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Bluebell Hill Earthcache (Kent)

A cache by Deepdiggingmole Send Message to Owner Message this owner
Hidden : 06/01/2007
1.5 out of 5
1.5 out of 5

Size: Size:   other (other)

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Geocache Description:

Blue Bell Hill is a chalk hill between Maidstone and Rochester in the English county of Kent. It overlooks the River Medway. Blue Bell Hill forms part of the North Downs. There is a car/park view point which can be used to access the above co-ordinates.

This area is part of The North Downs which are a ridge of chalk hills located in south east of England that stretch for 120 miles (190 km) from Hampshire through Surrey to Kent.
They form the northern part of the Wealden dome, of which the South Downs are their mirror image and often reach in excess of 200 metres (660 ft).
The North Downs of which this is a part is a geographical feature called ‘downland’, downland is formed when chalk formations are raised above the surrounding rocks.
The chalk slowly erodes to form characteristic rolling hills and valleys. As the chalk layer is generally tilted, chalk downland formations typically have a marked scarp slope on one side (subject of one of the photo tasks), which is very steep, and a dip slope on the other, which is much shallower.
From the view point looking south you are looking over the much steeper drop. From the top of the hill it is not easy to see the chalk formation, though from a lower level like at the village of Eccles (approx 0.6 miles SE of the view point) you get a wonderful view looking back.

DO NOT LOG A FOUND BEFORE YOU HAVE EMAILED THE ANSWERS, we are constantly chasing people up - if you log a found and haven't sent the answers you may find your log deleted until you do send the answers

To claim this cache there are questions to answer and a photo to take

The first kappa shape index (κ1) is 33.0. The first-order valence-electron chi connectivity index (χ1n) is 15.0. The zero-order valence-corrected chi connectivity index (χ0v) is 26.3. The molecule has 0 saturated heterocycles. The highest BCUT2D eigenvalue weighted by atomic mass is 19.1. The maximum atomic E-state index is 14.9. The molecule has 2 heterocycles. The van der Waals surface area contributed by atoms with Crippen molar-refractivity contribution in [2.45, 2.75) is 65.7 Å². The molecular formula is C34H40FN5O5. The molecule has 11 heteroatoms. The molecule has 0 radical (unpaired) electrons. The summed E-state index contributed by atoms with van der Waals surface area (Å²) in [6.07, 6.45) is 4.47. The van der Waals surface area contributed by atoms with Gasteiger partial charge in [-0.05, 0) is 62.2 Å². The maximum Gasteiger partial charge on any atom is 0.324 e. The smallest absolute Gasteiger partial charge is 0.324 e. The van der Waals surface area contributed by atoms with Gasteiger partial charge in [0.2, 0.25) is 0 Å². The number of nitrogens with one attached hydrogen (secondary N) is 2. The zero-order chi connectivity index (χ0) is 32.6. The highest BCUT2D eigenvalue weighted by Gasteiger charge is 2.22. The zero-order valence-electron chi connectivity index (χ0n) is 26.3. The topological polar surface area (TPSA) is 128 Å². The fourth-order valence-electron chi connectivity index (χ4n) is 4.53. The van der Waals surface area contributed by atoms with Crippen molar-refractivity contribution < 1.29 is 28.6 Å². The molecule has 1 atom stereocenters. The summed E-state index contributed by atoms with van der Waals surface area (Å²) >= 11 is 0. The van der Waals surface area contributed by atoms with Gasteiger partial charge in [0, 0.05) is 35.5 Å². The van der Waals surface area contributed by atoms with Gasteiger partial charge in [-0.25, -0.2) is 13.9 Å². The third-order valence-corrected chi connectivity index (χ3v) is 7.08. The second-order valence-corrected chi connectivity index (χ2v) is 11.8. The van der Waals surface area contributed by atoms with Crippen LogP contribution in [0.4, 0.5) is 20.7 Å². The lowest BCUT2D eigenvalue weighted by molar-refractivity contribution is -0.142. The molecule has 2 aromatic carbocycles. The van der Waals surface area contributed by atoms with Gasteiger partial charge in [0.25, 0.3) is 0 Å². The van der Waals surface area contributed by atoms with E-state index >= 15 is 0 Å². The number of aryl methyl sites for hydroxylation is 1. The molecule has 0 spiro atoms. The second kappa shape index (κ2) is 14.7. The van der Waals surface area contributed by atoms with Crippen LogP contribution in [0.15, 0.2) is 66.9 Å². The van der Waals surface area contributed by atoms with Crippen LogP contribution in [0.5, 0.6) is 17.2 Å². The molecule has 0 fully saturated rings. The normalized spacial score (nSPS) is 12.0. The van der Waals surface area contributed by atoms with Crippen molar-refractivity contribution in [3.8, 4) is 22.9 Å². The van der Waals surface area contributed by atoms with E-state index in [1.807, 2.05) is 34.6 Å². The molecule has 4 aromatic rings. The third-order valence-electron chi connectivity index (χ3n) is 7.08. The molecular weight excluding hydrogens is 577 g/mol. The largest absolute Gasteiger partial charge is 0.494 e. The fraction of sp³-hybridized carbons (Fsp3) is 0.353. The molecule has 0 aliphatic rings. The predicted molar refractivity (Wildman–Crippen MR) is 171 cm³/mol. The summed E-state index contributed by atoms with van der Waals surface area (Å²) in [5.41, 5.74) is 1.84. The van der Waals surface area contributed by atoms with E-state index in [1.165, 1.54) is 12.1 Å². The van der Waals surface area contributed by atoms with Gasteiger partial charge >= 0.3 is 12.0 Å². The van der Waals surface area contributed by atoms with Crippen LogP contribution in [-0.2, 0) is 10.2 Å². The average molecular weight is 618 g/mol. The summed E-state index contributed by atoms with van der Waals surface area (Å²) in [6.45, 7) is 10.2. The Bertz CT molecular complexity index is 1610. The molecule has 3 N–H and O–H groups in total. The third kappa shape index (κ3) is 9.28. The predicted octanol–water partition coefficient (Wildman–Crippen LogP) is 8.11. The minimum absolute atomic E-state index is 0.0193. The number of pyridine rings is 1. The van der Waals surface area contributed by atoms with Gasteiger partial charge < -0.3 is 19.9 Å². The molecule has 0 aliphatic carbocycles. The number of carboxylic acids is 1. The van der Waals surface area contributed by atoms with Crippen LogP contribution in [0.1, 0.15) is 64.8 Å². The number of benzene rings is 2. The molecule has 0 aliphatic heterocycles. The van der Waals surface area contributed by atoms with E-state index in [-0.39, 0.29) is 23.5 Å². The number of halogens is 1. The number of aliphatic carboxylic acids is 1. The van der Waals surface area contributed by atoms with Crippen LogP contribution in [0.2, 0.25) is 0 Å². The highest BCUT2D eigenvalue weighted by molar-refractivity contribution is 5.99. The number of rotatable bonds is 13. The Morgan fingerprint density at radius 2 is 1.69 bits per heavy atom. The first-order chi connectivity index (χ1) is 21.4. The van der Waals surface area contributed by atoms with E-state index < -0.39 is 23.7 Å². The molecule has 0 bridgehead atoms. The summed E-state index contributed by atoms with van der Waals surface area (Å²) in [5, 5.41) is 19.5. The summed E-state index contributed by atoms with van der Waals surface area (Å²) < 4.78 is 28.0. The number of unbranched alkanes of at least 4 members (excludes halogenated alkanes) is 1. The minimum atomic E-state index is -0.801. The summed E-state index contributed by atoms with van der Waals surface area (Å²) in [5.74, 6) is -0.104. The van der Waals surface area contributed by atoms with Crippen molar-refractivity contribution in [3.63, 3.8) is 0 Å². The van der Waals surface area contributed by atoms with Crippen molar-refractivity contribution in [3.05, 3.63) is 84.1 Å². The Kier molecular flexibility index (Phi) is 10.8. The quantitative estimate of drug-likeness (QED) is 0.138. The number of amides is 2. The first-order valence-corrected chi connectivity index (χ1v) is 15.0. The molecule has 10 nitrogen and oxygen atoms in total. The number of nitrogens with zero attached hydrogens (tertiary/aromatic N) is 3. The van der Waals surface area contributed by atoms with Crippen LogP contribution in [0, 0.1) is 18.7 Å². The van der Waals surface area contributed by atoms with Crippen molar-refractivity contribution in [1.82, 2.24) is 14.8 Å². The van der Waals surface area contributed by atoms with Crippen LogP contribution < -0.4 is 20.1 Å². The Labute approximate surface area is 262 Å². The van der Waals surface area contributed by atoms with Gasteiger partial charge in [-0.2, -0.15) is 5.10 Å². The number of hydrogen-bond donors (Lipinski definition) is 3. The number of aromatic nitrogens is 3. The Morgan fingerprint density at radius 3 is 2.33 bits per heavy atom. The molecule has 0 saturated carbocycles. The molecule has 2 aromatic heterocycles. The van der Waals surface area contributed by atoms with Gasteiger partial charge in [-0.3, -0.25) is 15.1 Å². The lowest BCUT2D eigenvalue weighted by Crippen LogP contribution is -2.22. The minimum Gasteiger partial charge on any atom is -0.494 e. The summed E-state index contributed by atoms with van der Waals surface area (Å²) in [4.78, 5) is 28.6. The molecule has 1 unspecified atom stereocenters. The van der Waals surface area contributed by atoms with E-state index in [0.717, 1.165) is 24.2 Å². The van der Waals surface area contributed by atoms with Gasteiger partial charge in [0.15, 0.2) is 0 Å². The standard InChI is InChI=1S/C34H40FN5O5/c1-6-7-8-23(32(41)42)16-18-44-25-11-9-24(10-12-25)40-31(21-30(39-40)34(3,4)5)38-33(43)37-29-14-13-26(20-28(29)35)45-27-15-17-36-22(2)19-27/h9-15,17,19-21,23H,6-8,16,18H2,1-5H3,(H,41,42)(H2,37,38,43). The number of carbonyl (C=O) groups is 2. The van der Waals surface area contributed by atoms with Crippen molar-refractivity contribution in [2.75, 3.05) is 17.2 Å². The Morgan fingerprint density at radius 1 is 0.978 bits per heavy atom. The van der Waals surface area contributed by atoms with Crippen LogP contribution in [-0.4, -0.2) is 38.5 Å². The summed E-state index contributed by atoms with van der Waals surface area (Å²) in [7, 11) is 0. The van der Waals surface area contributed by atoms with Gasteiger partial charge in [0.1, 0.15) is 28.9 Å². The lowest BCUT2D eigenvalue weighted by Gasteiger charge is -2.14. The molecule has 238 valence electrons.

The photo is at the published co-ords (parking for this at N51 19.906 E000 30.048) - At this location looking south you will see remains of a chalk quarry - take a picture of these remains with you or your GPS in the image

The questions for which the answers will have to be emailed /messaged are :-

Question 1:- These chalk hills were laid down during the Upper Cretaceous period and were uplifted approx 40 Million years later - what is this period called ?

Question 2:- From The Kent part of the North downs is called 'Kent Downs', this carries on west, what is that region of the North Downs called ?

Question 3:- Near the parking area at the top of Blue Bell Hill - there is a Kent Wildlife Trust information board - There is a heading which says "The Medway ????? a living ?????????" - What are the two missing words
(please do not give these answers in your log)

Once you have sent the answers you may log your find along with your photo (required) - any issues with the answers will be addressed.

More information about the Chalk hill - The Chalk Formation was laid down under the sea during the Upper Cretaceous period, and was later uplifted at around 65 million years ago.
In the south-east England, the chalk deposits were formed into an elongated dome, with the long axis in a roughly east-west direction. Erosion along the line of this axis removed the central part of the chalk and revealed the underlying Wealden deposits. The remaining chalk forms the characteristic escarpments of the North and South Downs.
Bluebell Hill is one end of the region known as Kent Downs the other end more famously known at Dover – The White Cliffs.
From BlueBell Hill the North Downs continues west following a break due to the intrusion by the River Medway.
A famous feature of Blue bell hill is a group of prehistoric tombs called the Medway megaliths including Kit's Coty House.
A Roman temple was also later built on the hill. Kit's Coty House is the name of the remains of a Neolithic chambered long barrow (dating c3000 BC) – there are many stones in the area linked to this series of tombs in particular ‘The Upper White Horse’ and a group called the ‘Countless Stones’
(some of this info has come from and Kent County Council info site)

Additional Hints (Decrypt)

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Decryption Key


(letter above equals below, and vice versa)

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